I didn't find all that much depth to Le Guin's exploration of freedom. It opens up the question and shuffles a few papers. It barely hints at the range of the terrain. But it's well written, an excellent novel. Almost dangerous, if a person were to be seduced by the satisfying style into thinking that Le Guin has thought the matter through and supplied a good answer.
Funny, though. What seems to correspond today to the idealistic anarchy of 1970 - perhaps that would be deregulation, some kind of libertarianism. I fear that today's reader of this novel will find it even more like Atlas Shrugged that folks would have back in 1975 when people could still remember dreaming of communes.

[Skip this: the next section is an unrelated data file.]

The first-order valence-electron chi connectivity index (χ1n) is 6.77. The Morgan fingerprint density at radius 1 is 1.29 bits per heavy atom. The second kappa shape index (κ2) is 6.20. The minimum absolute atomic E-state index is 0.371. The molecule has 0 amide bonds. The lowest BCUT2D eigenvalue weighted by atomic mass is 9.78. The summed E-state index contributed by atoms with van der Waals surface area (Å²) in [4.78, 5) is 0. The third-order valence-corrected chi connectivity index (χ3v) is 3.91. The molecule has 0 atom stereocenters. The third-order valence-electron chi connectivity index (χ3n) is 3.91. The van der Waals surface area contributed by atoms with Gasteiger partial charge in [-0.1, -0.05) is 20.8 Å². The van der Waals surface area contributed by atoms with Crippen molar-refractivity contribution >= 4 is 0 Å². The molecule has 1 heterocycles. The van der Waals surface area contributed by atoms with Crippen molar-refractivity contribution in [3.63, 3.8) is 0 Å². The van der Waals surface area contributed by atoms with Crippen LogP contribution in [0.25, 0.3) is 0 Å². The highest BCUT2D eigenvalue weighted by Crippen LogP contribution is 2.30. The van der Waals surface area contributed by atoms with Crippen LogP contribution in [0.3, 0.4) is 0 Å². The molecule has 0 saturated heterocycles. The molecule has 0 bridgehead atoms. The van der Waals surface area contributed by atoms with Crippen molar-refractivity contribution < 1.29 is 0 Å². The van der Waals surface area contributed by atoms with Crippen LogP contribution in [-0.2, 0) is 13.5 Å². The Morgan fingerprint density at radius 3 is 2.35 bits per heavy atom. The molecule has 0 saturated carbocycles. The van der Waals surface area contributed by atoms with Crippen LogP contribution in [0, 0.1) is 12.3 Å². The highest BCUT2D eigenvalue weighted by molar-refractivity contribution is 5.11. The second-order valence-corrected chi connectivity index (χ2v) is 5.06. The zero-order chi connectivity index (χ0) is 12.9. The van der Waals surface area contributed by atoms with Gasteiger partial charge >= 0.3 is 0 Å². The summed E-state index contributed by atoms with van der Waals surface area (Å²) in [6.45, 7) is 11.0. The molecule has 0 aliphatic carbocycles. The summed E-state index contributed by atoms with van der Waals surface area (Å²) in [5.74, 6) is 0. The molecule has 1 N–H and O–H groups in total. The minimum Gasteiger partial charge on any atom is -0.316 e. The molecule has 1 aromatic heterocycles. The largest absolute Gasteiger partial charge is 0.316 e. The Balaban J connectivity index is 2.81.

What we need today is another novel like this, where our hero lives in the Utopia dreamed of by the Tea Party folks. Whatever freedom they dream of, that seems to be the freedom whose limits we need to understand today, before the prison gates are locked tight.
However, being an anarchist, Shevek is not a very good trader. He quickly finds himself trapped in an invisible prison, carefully isolated from the restless masses of Urras, while the leaders of Urras try to get the Grand Temporal Theory from him in order to establish their rule over the entirety of known space. Breaking out of his luxurious jail, Shevek joins up with socialist revolutionaries and tries to make sure his life's work is not misused.